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War and Peace, Abraham Lincoln, Ikiru

106 Reviews by Jeremy

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I know Dell has been struggling as a company and brand, but I think they still have the best service+computer quality in the industry, dollar for dollar. I ordered a new laptop on their site and got the in-person service package (where you don't need to send it in if you have a problem, they come to you and fix it for you on site) and the package was ~25% less expensive than a computer with the same specs and the same service package from other PC companies (assuming they offer the onsite service which to me is critical because time lost to maintenance issues is one of my top concerns) and ~40% less expensive than Apple. The computer I got isn't super-cool looking or anything, but it works perfectly and doesn't have any issues, which is exactly what I need. I think if you're on a budget or are just want something practical, Dell is still the best place to get a computer or laptop.

Tip for consumers: It's worth upgrading to the better warranty/coverage/service.

Simons Foundation

Simons Foundation


Former mathematics professor and now billionaire investor Jim Simons has set up a great foundation and math/science news website for the general public. The science news section can be found here


I've rented with Hertz dozens of time, and for the most part, have always been satisfied. Their cars are somewhat better than comparable cars at other rental companies, and their service is decent. Also, if you are a AAA member they have good Hertz discounts--just ask your AAA office or search online for "AAA Hertz discounts".

Dollar Rent A Car

Dollar Rent A Car


Rented a car from Dollar at the Phoenix airport. Returned in the way I got it. Just received a $250 bill for unspecified "damages". They neglected to describe what the damages were--all they did was send a bill. I've rented dozens of cars and never received a bill for damages. I expect that if I ever did receive such a bill for damages it would include a detailed report of the damage and proof that the damage occurred during the period of my rental. Even if I successfully appeal the damage charges it will have been a waste of enough of my time to make it never worth renting with Dollar again.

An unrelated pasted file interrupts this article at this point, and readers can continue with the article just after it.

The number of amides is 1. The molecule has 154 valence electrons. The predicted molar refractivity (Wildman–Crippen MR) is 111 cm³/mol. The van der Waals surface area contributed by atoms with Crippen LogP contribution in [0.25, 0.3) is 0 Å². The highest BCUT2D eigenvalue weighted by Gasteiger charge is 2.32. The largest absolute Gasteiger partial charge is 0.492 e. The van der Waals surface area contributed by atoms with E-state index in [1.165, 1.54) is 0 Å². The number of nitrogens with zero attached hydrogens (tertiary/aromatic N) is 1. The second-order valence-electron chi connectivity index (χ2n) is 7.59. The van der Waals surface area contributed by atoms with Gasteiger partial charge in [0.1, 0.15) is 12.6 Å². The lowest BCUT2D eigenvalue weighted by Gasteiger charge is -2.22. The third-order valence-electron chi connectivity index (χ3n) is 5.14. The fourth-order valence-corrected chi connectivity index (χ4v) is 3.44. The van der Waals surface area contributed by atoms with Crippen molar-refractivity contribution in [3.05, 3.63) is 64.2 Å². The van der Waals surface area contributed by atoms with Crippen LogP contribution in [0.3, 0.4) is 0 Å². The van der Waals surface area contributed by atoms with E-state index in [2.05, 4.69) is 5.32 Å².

Update: I was able to resolve the dispute but it took me about an hour. I switched my rating from 1 star to 2 stars.


Cambridge Nights is the best source of interviews of scientists intended for a general audience that I've seen online. Each interview is about 45 minutes long, which is just long enough to explore each scientists' work. The host is a scientist himself, C├ęsar A. Hidalgo. He does a fantastic job of selecting interesting guests, asking probing questions that cover the important bits of the scientists' work and keeping the discussion at a high level that is interesting to the viewer. Hidalgo also examines the scientists themselves--their upbringing and career progression, which is fascinating and useful for kids who might be aspiring scientists.

So far, my favorite interviews are with Lant Pritchett (international development, education)

And also with Juan Perez Mercader (astrobiology)



I bought a Pur water filter that attaches to a kitchen faucet. It was easy to install and relatively inexpensive. Unfortunately, the entire thing broke within 4 days. It worked perfectly for those 4 days and then all of a sudden fell off the faucet and will not reattach. Sadly, it appears the only high-quality reviews of water filters online is behind Consumer Reports' paywall:

By the way, don't be fooled by the top result on Google for "water filter reviews" it's a website paid for by one of the companies that makes water filters (surprise, surprise Google search results are terrible...).




Most sites with poetry tend to be filled with ads and poorly designed. Hello Poetry (right now at least) has no ads and has a nice, simple design. You can browse classic poems
As well as contemporary poets

The only knock against the site is that it's incomplete (no Shakespeare?) but the site looks new, so I hope they continue to add to their collection and keep up the clean, ad-less design.